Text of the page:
IPAC program creates clarity

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Psychology Professor Sahana Koslofsky answers the question of how to implement a general understanding across 10 different health professions on ethics and how to become a successful health professional.

Shahana Koslofsky is the founder of the Inter-professional Competence, IPC, course taught at the Health professions campus in Hillsboro.

This course is designed for the constantly changing healthcare market, based on the four competencies developed by the IPC: roles and responsibilities, team dynamics and professionalism, effective communication, and values and ethics.

The course helps health professions students understand profession-wide concepts, like talking to patients outside of a physical therapy, athletic training and occupational therapy is usually not acceptable and can be damaging to their career.

This can help students understand how to navigate the differences.

All students in the health professions programs take these courses along with students from other programs.

They are purposefully placed into groups with other professions so that they can collaborate successfully.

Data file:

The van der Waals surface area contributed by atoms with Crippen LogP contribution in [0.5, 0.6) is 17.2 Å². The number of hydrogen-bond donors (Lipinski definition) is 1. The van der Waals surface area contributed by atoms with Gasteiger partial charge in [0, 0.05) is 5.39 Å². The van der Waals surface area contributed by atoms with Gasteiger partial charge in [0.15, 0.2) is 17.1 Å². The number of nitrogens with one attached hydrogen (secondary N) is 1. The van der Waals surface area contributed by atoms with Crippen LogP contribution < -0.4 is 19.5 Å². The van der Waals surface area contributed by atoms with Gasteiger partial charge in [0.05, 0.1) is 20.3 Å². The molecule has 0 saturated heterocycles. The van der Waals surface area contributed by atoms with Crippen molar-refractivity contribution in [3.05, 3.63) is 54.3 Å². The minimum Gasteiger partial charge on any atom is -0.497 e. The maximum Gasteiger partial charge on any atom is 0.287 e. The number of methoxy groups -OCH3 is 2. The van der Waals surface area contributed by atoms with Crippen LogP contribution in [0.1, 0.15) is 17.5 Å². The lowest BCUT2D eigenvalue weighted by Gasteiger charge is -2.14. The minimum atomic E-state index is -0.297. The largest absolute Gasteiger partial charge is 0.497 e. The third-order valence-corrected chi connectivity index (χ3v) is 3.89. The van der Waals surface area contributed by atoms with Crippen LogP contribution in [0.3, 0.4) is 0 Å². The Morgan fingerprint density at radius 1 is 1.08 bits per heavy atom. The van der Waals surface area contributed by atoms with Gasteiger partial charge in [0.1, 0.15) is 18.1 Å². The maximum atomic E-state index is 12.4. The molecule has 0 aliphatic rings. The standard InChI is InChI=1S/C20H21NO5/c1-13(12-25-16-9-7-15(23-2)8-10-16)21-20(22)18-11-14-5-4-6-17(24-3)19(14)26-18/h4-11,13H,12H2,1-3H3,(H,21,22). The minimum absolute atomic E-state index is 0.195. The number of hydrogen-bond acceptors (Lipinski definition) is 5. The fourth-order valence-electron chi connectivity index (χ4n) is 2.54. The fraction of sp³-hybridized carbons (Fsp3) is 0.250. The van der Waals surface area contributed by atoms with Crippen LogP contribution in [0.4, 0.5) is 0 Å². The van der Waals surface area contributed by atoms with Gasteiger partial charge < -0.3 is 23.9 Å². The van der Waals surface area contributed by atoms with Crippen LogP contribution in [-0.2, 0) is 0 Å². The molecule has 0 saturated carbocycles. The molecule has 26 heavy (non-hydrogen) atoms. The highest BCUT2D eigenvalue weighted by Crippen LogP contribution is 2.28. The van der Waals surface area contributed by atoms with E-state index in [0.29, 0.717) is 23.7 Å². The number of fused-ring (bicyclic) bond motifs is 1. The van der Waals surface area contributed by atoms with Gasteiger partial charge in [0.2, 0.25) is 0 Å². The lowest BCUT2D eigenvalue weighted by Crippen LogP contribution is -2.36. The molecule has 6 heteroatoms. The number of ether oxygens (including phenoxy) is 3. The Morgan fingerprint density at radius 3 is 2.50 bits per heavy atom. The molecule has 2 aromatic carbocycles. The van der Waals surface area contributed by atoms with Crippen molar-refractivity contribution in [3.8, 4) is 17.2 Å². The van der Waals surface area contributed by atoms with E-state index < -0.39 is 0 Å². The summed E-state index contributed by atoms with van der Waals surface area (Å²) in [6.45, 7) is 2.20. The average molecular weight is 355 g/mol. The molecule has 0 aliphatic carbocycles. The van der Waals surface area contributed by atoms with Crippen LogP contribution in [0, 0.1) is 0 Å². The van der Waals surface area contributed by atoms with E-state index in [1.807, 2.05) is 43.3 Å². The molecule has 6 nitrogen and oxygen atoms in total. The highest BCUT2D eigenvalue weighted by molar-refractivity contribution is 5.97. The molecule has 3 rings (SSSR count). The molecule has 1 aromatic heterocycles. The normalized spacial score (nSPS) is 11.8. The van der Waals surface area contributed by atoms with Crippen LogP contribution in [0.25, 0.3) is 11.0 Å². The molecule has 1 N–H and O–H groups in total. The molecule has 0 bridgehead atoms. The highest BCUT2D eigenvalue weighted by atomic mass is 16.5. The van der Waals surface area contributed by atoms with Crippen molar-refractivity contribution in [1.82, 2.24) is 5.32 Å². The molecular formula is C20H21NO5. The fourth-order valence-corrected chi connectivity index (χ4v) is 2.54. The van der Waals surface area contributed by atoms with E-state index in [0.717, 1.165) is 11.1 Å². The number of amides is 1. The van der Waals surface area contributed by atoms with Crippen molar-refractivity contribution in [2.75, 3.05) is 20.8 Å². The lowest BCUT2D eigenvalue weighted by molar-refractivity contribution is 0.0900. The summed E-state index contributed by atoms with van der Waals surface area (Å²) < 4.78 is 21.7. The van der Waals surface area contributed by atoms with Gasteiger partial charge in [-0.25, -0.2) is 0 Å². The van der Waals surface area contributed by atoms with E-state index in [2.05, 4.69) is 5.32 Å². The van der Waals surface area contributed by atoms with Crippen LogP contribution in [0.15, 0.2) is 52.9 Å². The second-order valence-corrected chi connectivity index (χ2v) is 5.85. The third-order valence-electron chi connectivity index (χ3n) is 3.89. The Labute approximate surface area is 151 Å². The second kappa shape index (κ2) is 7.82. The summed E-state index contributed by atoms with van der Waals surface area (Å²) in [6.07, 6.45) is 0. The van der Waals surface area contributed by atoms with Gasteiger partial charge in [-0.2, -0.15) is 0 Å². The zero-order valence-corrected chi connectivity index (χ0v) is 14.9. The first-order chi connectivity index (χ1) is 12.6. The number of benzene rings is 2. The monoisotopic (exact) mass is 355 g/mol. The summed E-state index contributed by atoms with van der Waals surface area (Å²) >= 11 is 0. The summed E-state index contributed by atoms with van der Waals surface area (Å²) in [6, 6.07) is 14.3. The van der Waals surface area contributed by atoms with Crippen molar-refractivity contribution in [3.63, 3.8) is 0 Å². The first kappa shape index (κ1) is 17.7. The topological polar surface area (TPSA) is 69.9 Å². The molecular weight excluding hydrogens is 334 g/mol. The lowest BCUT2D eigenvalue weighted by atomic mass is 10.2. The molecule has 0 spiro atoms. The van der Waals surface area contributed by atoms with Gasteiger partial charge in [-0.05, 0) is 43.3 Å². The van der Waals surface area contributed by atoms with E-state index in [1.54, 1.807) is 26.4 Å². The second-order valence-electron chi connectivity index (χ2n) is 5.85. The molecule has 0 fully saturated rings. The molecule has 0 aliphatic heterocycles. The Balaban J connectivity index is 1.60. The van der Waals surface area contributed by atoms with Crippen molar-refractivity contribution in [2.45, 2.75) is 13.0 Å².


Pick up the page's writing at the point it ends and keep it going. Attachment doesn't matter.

The IPC program began in 2006 by the Dean of Pharmacy at the time.

The program is constantly implementing changes and new ideas, based on the student and faculty feedback at the end of the course each year.

For example, this year Koslofsky implemented a time change for the course, which has improved attendance rates dramatically.

The IPC program also offers online content for the students to discuss, collaborate and grow in their knowledge outside of the classroom while using modern technology.

“I think that the IPC program is what makes Pacific stand out from other universities. We have a unique opportunity with ten programs all on one campus to collaborate with each other,” Koslofsky said.


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